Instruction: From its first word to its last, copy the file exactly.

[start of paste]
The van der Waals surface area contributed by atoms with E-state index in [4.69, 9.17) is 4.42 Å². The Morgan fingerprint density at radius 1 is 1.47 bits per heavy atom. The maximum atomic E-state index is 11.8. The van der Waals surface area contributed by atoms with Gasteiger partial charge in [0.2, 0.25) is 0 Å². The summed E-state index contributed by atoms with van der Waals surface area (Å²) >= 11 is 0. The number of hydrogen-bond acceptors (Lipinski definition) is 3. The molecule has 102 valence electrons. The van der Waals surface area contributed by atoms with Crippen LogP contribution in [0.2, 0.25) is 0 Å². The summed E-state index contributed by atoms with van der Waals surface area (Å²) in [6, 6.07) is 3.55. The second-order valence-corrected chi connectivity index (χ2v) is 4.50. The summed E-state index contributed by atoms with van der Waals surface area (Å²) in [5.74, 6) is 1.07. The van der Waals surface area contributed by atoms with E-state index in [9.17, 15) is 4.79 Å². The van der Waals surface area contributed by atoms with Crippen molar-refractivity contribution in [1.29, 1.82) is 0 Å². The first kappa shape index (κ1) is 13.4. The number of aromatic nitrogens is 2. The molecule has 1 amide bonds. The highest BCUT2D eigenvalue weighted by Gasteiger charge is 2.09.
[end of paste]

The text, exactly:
The van der Waals surface area contributed by atoms with E-state index in [4.69, 9.17) is 4.42 Å². The Morgan fingerprint density at radius 1 is 1.47 bits per heavy atom. The maximum atomic E-state index is 11.8. The van der Waals surface area contributed by atoms with Gasteiger partial charge in [0.2, 0.25) is 0 Å². The summed E-state index contributed by atoms with van der Waals surface area (Å²) >= 11 is 0. The number of hydrogen-bond acceptors (Lipinski definition) is 3. The molecule has 102 valence electrons. The van der Waals surface area contributed by atoms with Crippen LogP contribution in [0.2, 0.25) is 0 Å². The summed E-state index contributed by atoms with van der Waals surface area (Å²) in [6, 6.07) is 3.55. The second-order valence-corrected chi connectivity index (χ2v) is 4.50. The summed E-state index contributed by atoms with van der Waals surface area (Å²) in [5.74, 6) is 1.07. The van der Waals surface area contributed by atoms with E-state index in [9.17, 15) is 4.79 Å². The van der Waals surface area contributed by atoms with Crippen molar-refractivity contribution in [1.29, 1.82) is 0 Å². The first kappa shape index (κ1) is 13.4. The number of aromatic nitrogens is 2. The molecule has 1 amide bonds. The highest BCUT2D eigenvalue weighted by Gasteiger charge is 2.09.